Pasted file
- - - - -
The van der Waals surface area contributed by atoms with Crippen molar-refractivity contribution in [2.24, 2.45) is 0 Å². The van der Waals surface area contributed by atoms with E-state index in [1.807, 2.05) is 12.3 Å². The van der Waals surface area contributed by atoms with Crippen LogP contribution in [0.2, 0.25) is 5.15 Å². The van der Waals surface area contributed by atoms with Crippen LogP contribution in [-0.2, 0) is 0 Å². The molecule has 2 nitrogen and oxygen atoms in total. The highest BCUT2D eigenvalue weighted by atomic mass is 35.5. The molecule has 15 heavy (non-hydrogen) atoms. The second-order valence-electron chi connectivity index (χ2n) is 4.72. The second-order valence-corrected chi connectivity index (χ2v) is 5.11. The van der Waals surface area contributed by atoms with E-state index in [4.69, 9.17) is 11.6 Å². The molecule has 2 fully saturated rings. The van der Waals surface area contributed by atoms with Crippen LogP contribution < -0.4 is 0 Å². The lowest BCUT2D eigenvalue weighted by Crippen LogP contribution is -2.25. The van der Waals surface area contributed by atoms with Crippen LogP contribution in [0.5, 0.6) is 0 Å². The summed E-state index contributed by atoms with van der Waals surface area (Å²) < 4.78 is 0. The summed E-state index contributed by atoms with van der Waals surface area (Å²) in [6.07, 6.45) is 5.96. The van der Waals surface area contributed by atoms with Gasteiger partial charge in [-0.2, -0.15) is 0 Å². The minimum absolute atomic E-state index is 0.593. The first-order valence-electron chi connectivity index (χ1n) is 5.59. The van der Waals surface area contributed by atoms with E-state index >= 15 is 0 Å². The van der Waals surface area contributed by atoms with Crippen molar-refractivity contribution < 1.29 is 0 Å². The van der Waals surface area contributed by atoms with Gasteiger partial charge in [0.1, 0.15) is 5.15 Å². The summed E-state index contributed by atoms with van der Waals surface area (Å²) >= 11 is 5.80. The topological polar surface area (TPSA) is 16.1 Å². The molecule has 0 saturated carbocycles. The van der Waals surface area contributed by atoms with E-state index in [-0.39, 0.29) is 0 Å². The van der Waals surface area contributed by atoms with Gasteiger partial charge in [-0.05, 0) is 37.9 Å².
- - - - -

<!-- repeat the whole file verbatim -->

The van der Waals surface area contributed by atoms with Crippen molar-refractivity contribution in [2.24, 2.45) is 0 Å². The van der Waals surface area contributed by atoms with E-state index in [1.807, 2.05) is 12.3 Å². The van der Waals surface area contributed by atoms with Crippen LogP contribution in [0.2, 0.25) is 5.15 Å². The van der Waals surface area contributed by atoms with Crippen LogP contribution in [-0.2, 0) is 0 Å². The molecule has 2 nitrogen and oxygen atoms in total. The highest BCUT2D eigenvalue weighted by atomic mass is 35.5. The molecule has 15 heavy (non-hydrogen) atoms. The second-order valence-electron chi connectivity index (χ2n) is 4.72. The second-order valence-corrected chi connectivity index (χ2v) is 5.11. The van der Waals surface area contributed by atoms with E-state index in [4.69, 9.17) is 11.6 Å². The molecule has 2 fully saturated rings. The van der Waals surface area contributed by atoms with Crippen LogP contribution < -0.4 is 0 Å². The lowest BCUT2D eigenvalue weighted by Crippen LogP contribution is -2.25. The van der Waals surface area contributed by atoms with Crippen LogP contribution in [0.5, 0.6) is 0 Å². The summed E-state index contributed by atoms with van der Waals surface area (Å²) < 4.78 is 0. The summed E-state index contributed by atoms with van der Waals surface area (Å²) in [6.07, 6.45) is 5.96. The van der Waals surface area contributed by atoms with Gasteiger partial charge in [-0.2, -0.15) is 0 Å². The minimum absolute atomic E-state index is 0.593. The first-order valence-electron chi connectivity index (χ1n) is 5.59. The van der Waals surface area contributed by atoms with E-state index >= 15 is 0 Å². The van der Waals surface area contributed by atoms with Crippen molar-refractivity contribution < 1.29 is 0 Å². The van der Waals surface area contributed by atoms with Gasteiger partial charge in [0.1, 0.15) is 5.15 Å². The summed E-state index contributed by atoms with van der Waals surface area (Å²) >= 11 is 5.80. The topological polar surface area (TPSA) is 16.1 Å². The molecule has 0 saturated carbocycles. The van der Waals surface area contributed by atoms with E-state index in [-0.39, 0.29) is 0 Å². The van der Waals surface area contributed by atoms with Gasteiger partial charge in [-0.05, 0) is 37.9 Å².